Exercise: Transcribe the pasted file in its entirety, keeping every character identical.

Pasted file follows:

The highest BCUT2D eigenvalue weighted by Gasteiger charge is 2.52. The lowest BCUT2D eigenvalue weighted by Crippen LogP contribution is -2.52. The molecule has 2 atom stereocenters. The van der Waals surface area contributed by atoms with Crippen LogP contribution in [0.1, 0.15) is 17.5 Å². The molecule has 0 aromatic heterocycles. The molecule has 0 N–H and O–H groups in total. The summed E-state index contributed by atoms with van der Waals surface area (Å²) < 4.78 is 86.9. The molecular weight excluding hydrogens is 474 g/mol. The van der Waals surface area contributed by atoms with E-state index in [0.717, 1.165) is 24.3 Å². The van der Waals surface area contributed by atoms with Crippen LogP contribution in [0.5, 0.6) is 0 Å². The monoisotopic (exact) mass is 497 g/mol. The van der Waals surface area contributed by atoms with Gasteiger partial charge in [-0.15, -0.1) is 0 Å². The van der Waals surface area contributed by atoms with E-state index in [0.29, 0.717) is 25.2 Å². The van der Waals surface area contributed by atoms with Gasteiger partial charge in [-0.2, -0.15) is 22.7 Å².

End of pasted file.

The highest BCUT2D eigenvalue weighted by Gasteiger charge is 2.52. The lowest BCUT2D eigenvalue weighted by Crippen LogP contribution is -2.52. The molecule has 2 atom stereocenters. The van der Waals surface area contributed by atoms with Crippen LogP contribution in [0.1, 0.15) is 17.5 Å². The molecule has 0 aromatic heterocycles. The molecule has 0 N–H and O–H groups in total. The summed E-state index contributed by atoms with van der Waals surface area (Å²) < 4.78 is 86.9. The molecular weight excluding hydrogens is 474 g/mol. The van der Waals surface area contributed by atoms with E-state index in [0.717, 1.165) is 24.3 Å². The van der Waals surface area contributed by atoms with Crippen LogP contribution in [0.5, 0.6) is 0 Å². The monoisotopic (exact) mass is 497 g/mol. The van der Waals surface area contributed by atoms with Gasteiger partial charge in [-0.15, -0.1) is 0 Å². The van der Waals surface area contributed by atoms with E-state index in [0.29, 0.717) is 25.2 Å². The van der Waals surface area contributed by atoms with Gasteiger partial charge in [-0.2, -0.15) is 22.7 Å².